Presentation is loading. Please wait.

Presentation is loading. Please wait.

Vagabonds of the Solar System Chapter 17. Guiding Questions 1.How and why were the asteroids first discovered? 2.Why didn’t the asteroids coalesce to.

Similar presentations

Presentation on theme: "Vagabonds of the Solar System Chapter 17. Guiding Questions 1.How and why were the asteroids first discovered? 2.Why didn’t the asteroids coalesce to."— Presentation transcript:

1 Vagabonds of the Solar System Chapter 17

2 Guiding Questions 1.How and why were the asteroids first discovered? 2.Why didn’t the asteroids coalesce to form a single planet? 3.What do asteroids look like? 4.How might an asteroid have caused the extinction of the dinosaurs? 5.What are the differences among meteoroids, meteors, and meteorites? 6.What do meteorites tell us about the way in which the solar system formed? 7.Why do comets have tails? 8.Where do comets come from? 9.What is the connection between comets and meteor showers?

3 A search for a planet between Mars and Jupiter led to the discovery of asteroids Astronomers first discovered the asteroids while searching for a “missing planet” Thousands of asteroids with diameters ranging from a few kilometers up to 1000 kilometers orbit within the asteroid belt between the orbits of Mars and Jupiter



6 The asteroids are the relics of planetesimals that failed to accrete into a full-sized planet, thanks to the effects of Jupiter and other Mars-sized objects.

7 Jupiter’s gravity helped shape the asteroid belt Even today, gravitational perturbations by Jupiter deplete certain orbits within the asteroid belt The resulting gaps, called Kirkwood gaps, occur at simple fractions of Jupiter’s orbital period

8 Jupiter’s gravity also captures asteroids in two locations, called Lagrangian points, along Jupiter’s orbit




12 Asteroids occasionally collide with one another Asteroids undergo collisions with each other, causing them to break up into smaller fragments

13 Asteroids are found outside the asteroid belt— and have struck the Earth Some asteroids, called near-Earth objects, move in elliptical orbits that cross the orbits of Mars and Earth If such an asteroid strikes the Earth, it forms an impact crater whose diameter depends on both the mass and the speed of the asteroid


15 An asteroid may have struck the Earth 65 million years ago, possibly causing the extinction of the dinosaurs and many other species


17 Small rocks in space are called meteoroids If a meteoroid enters the Earth’s atmosphere, it produces a fiery trail called a meteor If part of the object survives the fall, the fragment that reaches the Earth’s surface is called a meteorite

18 Meteorites are classified as stones, stony irons, or irons, depending on their composition


20 Irons and stony irons are fragments of the core of an asteroid that was large enough and hot enough to have undergone chemical differentiation, just like a terrestrial planet

21 Some meteorites retain traces of the early solar system Some stony meteorites come from the crust of such differentiated meteorites, while others are fragments of small asteroids that never underwent differentiation Rare stony meteorites called carbonaceous chondrites may be relatively unmodified material from the solar nebula These meteorites often contain organic material and may have played a role in the origin of life on Earth Analysis of isotopes in certain meteorites suggests that a nearby supernova may have triggered the formation of the solar system 4.56 billion years ago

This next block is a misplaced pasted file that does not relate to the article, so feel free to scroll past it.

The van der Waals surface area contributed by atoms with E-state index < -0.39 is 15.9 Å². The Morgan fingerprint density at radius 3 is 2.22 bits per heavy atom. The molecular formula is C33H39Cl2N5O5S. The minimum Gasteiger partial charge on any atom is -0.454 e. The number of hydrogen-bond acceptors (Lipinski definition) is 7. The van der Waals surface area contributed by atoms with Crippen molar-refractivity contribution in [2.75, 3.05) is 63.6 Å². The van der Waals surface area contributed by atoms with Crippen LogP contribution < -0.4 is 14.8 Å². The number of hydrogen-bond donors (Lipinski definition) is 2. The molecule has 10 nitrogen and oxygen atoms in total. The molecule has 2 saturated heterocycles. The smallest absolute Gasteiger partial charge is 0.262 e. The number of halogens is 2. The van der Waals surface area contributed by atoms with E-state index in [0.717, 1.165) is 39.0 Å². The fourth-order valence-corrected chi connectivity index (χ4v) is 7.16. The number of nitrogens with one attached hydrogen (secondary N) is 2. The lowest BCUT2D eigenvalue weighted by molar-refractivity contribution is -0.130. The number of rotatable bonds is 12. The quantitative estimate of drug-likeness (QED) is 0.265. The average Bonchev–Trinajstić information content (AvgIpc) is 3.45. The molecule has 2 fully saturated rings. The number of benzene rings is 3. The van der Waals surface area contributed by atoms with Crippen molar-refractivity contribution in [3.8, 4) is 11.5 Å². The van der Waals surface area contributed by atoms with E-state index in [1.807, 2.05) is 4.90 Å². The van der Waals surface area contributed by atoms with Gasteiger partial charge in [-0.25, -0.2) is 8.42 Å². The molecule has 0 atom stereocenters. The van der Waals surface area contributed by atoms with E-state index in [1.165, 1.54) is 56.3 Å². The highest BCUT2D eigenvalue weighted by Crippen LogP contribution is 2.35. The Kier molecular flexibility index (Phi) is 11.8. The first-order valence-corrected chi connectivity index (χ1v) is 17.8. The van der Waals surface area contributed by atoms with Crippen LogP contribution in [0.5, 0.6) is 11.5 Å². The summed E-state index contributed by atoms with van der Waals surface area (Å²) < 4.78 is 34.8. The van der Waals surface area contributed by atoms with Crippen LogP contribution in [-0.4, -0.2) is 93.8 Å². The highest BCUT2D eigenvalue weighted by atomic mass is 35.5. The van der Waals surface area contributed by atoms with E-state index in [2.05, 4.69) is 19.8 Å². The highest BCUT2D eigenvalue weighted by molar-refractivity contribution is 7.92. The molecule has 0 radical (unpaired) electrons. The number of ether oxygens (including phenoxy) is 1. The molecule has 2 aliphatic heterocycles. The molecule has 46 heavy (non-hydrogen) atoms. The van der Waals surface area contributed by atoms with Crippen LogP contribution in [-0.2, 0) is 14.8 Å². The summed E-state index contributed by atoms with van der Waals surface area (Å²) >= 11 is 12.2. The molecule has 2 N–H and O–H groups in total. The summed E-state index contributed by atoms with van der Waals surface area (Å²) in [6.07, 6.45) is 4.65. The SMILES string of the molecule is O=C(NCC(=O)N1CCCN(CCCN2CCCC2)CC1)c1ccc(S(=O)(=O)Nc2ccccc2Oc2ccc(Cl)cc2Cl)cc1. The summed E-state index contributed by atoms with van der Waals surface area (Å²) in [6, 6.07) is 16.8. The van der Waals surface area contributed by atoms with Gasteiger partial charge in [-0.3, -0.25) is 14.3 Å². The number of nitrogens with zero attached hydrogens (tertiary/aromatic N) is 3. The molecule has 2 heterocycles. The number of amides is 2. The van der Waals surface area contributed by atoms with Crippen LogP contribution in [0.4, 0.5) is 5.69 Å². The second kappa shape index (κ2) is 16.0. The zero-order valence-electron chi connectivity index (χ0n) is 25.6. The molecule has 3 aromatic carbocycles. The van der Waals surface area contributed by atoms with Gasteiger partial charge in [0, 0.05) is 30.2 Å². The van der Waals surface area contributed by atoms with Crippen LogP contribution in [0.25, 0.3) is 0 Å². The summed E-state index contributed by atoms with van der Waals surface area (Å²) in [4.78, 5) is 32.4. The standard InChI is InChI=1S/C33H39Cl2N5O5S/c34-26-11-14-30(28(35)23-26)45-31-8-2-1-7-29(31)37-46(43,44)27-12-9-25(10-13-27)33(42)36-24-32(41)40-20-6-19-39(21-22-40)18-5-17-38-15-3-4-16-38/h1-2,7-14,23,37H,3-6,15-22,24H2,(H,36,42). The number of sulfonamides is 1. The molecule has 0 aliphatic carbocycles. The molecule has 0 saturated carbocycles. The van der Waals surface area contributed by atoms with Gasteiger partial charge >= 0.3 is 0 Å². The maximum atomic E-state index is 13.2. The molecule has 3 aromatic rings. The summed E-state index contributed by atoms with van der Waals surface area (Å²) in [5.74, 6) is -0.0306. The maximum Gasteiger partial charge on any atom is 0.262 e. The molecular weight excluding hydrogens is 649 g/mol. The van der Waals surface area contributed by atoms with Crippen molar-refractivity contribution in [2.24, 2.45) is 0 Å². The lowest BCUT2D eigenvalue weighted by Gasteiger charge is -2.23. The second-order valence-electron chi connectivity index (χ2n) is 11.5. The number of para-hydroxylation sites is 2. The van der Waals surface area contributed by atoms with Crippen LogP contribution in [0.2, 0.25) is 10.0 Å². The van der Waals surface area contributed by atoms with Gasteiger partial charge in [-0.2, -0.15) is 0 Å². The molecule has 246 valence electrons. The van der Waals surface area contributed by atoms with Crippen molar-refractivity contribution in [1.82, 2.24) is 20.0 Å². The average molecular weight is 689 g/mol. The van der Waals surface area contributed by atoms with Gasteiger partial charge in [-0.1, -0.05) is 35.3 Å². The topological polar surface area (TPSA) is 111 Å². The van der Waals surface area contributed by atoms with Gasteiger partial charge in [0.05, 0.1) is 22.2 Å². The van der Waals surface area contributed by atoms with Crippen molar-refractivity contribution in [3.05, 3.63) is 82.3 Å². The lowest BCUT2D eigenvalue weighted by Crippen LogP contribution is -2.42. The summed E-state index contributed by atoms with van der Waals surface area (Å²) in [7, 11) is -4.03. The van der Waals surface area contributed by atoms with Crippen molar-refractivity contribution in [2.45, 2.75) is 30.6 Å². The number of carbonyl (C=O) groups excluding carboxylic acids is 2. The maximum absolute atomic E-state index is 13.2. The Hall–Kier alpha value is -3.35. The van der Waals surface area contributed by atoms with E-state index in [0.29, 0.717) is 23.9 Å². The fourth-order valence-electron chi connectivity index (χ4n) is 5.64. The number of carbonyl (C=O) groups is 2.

22 A comet is a dusty chunk of ice that partially vaporizes as it passes near the Sun

23 A comet is a chunk of ice with imbedded rock fragments that generally moves in a highly elliptical orbit about the Sun

24 As a comet approaches the Sun, its icy nucleus develops a luminous coma, surrounded by a vast hydrogen envelope

25 An ion tail and a dust tail extend from the comet, pushed away from the Sun by the solar wind and radiation pressure




29 Comets originate either from a belt beyond Pluto or from a vast cloud in near interstellar space The Oort cloud contains billions of comet nuclei in a spherical distribution that extends out to 50,000 AU from the Sun Intermediate period and long-period comets are thought to originate in the Oort cloud As yet no objects in the Oort cloud have been detected directly


31 The Kuiper belt lies in the plane of the ecliptic at distances between 30 and 500 AU from the Sun It is thought to contain many tens of thousands of comet nuclei

32 Many Jupiter-family comets probably come from the Kuiper belt, and hundreds of larger objects have been observed in the Kuiper belt

33 Comets eventually break apart, and their fragments give rise to meteor showers

34 Fragments of “burned out” comets produce meteoritic swarms A meteor shower is seen when the Earth passes through a meteoritic swarm


36 Key Words amino acids asteroid asteroid belt carbonaceous chondrite coma (of a comet) comet differentiated asteroid dust tail fusion crust Hirayama family hydrogen envelope intermediate-period comet iron meteorite (iron) ion tail Jupiter-family comet Kirkwood gaps Kuiper belt long-period comet meteor meteor shower meteorite meteoritic swarm meteoroid minor planet near-Earth object (NEO) nucleus (of a comet) Oort cloud radiant (of a meteor shower) radiation pressure stable Lagrange points stony iron meteorite stony meteorite (stone) supernova tail (of a comet) Trojan asteroid undifferentiated asteroid Widmanstätten patterns

Download ppt "Vagabonds of the Solar System Chapter 17. Guiding Questions 1.How and why were the asteroids first discovered? 2.Why didn’t the asteroids coalesce to."

Similar presentations

Ads by Google